The Chargers Are Staying in Los Angeles for the Long Run, Despite Rumors - NBC Southern California
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The Chargers Are Staying in Los Angeles for the Long Run, Despite Rumors

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    Dean Spanos
    Dean Spanos, owner of the San Diego Chargers, looks on from the sidelines against the Jacksonville Jaguars during the first half of a game at Qualcomm Stadium on September 18, 2016 in San Diego, California

    Recently, reporter Don Banks suggested the NFL is considering moving the Chargers back to San Diego. But the team is here to stay for the long run.

    "We are committed to and confident of the long-term success of two teams in Los Angeles," NFL spokesman Brian McCarthy said.

    Think about this logically for a moment — the NFL is one of if the most powerful entity in all of American sports. When the league makes a decision like moving a franchise to another bigger market, the due diligence necessary for that process has been completed.

    Granted, the NFL did not want to vacate that market in San Diego, however due to stadium issues, Chargers owner Dean Spanos decided it was time to relocate the team after a 15 year battle with the city. The Rams were awarded the first opportunity to relocate from St. Louis to Los Angeles. The NFL finance committee — made up of a group of influential owners – rejected that notion last January on Spanos' attempt at a stadium plan with the Oakland Raiders in Carson. He later moved the Chargers to Los Angeles in March of 2016.

    After settling in on a temporary home for the Chargers at the Stub Hub Center — which can host over 27,000 fans — Spanos has expressed excitement and anticipation for his franchise’s long-term future in Los Angeles.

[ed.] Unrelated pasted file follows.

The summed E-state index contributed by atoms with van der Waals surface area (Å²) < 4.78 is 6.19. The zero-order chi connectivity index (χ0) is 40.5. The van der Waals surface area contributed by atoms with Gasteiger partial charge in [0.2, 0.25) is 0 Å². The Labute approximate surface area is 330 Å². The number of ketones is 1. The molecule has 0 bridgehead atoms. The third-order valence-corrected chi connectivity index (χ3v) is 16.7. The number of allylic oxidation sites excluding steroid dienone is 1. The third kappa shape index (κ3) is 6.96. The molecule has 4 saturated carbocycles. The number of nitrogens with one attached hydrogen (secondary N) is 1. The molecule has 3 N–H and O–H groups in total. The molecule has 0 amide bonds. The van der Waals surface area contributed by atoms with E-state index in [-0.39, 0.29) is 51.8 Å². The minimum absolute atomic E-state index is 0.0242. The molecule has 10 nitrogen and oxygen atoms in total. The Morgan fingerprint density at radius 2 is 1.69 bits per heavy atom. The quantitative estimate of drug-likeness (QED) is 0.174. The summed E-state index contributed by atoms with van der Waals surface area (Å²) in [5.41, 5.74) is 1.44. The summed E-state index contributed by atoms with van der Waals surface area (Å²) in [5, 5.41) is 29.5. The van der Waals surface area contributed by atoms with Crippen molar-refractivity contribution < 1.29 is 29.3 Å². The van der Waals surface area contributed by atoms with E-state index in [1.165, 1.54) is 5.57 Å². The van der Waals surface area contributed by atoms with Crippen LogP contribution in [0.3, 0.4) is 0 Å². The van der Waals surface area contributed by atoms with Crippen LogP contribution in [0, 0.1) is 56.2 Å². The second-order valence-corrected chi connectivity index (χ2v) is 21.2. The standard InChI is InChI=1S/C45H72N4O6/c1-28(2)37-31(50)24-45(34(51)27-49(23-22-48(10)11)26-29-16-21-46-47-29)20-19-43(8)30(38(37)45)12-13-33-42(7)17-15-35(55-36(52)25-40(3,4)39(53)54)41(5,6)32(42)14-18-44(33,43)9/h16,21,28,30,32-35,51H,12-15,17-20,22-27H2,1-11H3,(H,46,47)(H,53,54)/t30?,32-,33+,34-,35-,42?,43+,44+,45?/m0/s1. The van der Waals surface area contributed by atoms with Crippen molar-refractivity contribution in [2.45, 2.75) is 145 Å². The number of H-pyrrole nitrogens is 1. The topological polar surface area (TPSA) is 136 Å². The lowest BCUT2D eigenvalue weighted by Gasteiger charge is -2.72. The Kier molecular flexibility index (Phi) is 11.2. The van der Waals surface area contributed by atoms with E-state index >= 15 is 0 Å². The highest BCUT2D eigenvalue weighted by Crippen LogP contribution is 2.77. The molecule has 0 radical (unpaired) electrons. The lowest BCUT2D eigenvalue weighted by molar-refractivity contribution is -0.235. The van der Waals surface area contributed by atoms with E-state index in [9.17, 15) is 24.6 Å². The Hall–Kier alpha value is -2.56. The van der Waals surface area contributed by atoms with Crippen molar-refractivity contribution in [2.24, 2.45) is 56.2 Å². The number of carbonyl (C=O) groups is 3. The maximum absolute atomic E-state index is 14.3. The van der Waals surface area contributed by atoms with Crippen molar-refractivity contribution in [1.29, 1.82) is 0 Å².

The Chargers have sold out their season tickets to fans, and have added a wait list for future season ticket packages. Even though the attendance was over 25,000 fans for the Miami Dolphins game, the organization remains optimistic that the process to win over Los Angeles will come in due time, along with moving into the new Inglewood stadium with the Rams in 2020.

    Banks, on the other hand, is convinced that the team will move back to their San Diego home sooner than later.

    "I can tell you this, there are people in the league — including the commissioner — they did not want to see San Diego forsaken. They would rather there be a team in San Diego. If there's anything viable that they could find to put the league back in to San Diego, I think they will be in that camp strongly," Banks said.

    It makes zero financial sense for the league and the Chargers to move back. The team has invested millions into their current facility in Costa Mesa as well as into upgrading Stub Hub Center. If they did move back, the Bolts would still have no new stadium to call their own in San Diego. With plans of finding a permanent site to for practices and office space in the future, the team will remain in the City of Angels for a long time.

    Plans remain for marketing the new Inglewood stadium for the price of two teams and 16 games a year to be played, along with the extensive entertainment complex surrounding the venue. Remember the naming rights will also be negotiated for the new stadium. The NFL's vision of a two-team plan in the second largest media market remains intact.

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